I think surrogacy and egg donation should be banned, but as long as women give birth to people who are not their genetic offspring, I think they should not be listed on the birth certificate, only the genetic mother and father should be listed on the birth certificate, and the womb provider should not be recorded at all. Of course that’d be impossible to do, and we’re stuck with birth mothers being recorded as the mother and whatever name they provide recorded as the father. But now that DNA testing is cheap and easy, we should positively identify the mother and father on the birth certificate, or list “unknown” if no DNA match is found.

        • I think this is really a tangent but as I understand it, in regency England, adultery was quite common among the upper classes. Because of the marital presumption, many men were legally fathers to children they had no genetic relationship with. I think it was most important that the husband have a high degree of confidence as to the genetic paternity of the first son because of primogenitor.

          It’s actually not impossible to do what you propose. In a number of states the birth certificate for a child born to a surrogate does not necessarily list the surrogate.

          It’s interesting to me that you rely heavily on genetics to identify the true parents of the child and yet I think said elsewhere that you would presume the genetic parents unfit in the event they weren’t married. There’s something about this that seems askew to me.

          • I think we should use genetics to identify the parents on the birth certificate. I don’t think that the genetic parents should be considered fit parents if they intentionally conceived out of wedlock, and the child should be raised by wolves rather than with the criminals who were involved in the conception. OK, that’s going to the extreme obviously, I don’t imagine that would become the policy after more practical considerations were taken into account.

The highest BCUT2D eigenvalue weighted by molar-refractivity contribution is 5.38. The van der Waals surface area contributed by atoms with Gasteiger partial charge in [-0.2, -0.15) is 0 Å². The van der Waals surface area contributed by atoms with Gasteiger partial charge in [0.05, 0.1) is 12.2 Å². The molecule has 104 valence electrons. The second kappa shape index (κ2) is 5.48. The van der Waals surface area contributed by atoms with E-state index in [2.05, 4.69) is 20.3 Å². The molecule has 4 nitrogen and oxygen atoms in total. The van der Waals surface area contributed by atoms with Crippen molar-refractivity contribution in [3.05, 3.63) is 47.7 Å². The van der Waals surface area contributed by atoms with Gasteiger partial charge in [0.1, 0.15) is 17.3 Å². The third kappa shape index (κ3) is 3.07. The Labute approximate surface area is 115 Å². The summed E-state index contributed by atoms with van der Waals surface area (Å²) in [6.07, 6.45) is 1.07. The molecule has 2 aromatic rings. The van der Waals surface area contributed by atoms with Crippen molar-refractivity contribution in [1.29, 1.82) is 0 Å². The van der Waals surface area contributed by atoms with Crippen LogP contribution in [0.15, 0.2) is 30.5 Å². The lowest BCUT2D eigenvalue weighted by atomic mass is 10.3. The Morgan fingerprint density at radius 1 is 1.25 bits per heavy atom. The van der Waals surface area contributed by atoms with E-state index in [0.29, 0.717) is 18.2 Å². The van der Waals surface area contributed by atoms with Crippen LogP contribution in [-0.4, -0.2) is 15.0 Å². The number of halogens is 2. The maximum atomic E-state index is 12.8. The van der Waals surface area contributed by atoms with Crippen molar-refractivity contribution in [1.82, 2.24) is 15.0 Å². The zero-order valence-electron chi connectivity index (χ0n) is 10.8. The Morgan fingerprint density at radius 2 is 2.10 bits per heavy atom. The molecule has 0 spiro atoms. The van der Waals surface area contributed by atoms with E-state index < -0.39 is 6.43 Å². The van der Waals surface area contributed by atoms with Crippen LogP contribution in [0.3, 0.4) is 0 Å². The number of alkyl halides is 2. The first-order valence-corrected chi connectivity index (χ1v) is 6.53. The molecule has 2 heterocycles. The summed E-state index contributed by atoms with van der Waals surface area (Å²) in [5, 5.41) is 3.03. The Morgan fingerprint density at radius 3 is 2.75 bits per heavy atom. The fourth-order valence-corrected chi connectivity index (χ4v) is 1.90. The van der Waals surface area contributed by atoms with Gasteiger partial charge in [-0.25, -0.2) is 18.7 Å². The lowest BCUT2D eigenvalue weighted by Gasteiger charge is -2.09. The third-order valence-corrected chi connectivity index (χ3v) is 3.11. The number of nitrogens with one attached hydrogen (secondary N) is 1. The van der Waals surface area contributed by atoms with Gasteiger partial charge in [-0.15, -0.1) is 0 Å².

• marilynn huff

              what would be the practicle considerations? Maybe a change of heart by the genetic parents? Would that be ok, if they thought better of their actions?

  8. But I’m not aware of any serious effort to move away from birth cerfiticates as the one piece of paper that does several jobs.

    Huh? Move away from???? Altering birth certificates is NEW, is wasn’t done 50 years ago, it wasn’t done 20 years ago. I don’t even think it used to be done in cases of adoption, which iteslf is only 100 years old. There have been legal guardians since pre-history, way before birth certificates, and birth certificates never were confused with legal guardianship.

    • John your philosophy proposes that thousands of more children be raised away from their genetic parents. And your view of criminalizing adultery is nothing short of chilling. You must realize that you seriously lack credibility on your other prescriptions.

      I am glad you are a fringe, otherwise freedom in America would be severely at risk.

  9. Well put on a sweater. There wouldn’t be many couples that would still intentionally conceive out of wedlock after we started taking their kids away, and we wouldn’t do it retroactively, we’d wait 9 months before starting to enforce that law.

    I think people who try to appear moderate have no credibility.

    • john what if a baby was accidentally conceived out of wedlock and the mother and father don’t want to get married but share custody of their child amicably?

  10. UGH. This is still America. You might try Saudi Arabia, where government controls over personal liberties might be more to your liking.

  11. BTW John I wonder if you realize that your position actually supports the position that genetic parents are not parents, because of your associating it with gross violation of civil rights.
    You are really no help to our side of the debate at all!